Demonstrations under the banner of Occupy Wall Street resonate with so many people not only because they give voice to a widespread sense of economic injustice but also, and perhaps more important, because they express political grievances and aspirations.
As protests have spread from Lower Manhattan to cities and towns across the country, they have made clear that indignation against corporate greed and economic inequality is real and deep. But at least equally important is the protest against the lack - or failure - of political representation.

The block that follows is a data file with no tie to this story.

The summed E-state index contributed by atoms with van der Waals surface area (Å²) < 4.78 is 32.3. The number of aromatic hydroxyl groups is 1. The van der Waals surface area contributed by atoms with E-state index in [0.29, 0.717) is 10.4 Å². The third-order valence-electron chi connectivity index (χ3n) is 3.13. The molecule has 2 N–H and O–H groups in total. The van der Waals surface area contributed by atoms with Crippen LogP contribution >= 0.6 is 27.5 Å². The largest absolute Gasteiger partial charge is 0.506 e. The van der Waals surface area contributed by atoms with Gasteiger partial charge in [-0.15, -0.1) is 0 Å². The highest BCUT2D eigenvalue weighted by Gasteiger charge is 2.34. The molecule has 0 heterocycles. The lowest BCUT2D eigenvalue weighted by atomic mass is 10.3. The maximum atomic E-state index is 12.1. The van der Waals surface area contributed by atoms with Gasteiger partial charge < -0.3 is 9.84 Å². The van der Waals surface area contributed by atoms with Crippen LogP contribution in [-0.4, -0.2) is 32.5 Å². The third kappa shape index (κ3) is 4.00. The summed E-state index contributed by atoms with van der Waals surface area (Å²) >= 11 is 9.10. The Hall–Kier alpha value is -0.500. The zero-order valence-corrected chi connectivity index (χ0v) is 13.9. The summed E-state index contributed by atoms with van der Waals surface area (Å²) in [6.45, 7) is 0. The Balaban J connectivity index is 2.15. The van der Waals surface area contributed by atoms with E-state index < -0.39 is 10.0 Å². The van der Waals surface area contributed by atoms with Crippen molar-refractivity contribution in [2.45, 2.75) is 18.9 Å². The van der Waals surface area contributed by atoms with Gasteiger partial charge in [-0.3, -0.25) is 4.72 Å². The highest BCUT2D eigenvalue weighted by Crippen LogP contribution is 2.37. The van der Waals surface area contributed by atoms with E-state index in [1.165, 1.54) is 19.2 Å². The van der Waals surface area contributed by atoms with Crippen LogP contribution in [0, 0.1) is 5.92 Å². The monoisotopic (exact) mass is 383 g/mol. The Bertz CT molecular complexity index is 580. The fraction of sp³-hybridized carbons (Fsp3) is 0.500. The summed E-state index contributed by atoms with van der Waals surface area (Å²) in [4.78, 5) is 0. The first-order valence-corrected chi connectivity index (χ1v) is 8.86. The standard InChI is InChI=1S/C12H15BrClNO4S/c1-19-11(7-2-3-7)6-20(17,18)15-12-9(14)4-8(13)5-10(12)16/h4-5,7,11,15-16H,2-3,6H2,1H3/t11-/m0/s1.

It is not so much a question of whether this or that politician, or this or that party, is ineffective or corrupt (although that, too, is true) but whether the representational political system more generally is inadequate. This protest movement could, and perhaps must, transform into a genuine, democratic constituent process.
The political face of the Occupy Wall Street protests comes into view when we situate it alongside the other "encampments" of the past year. Together, they form an emerging cycle of struggles. In many cases, the lines of influence are explicit. Occupy Wall Street takes inspiration from the encampments of central squares in Spain, which began on May 15 and followed the occupation of Cairo's Tahrir Square earlier last spring.
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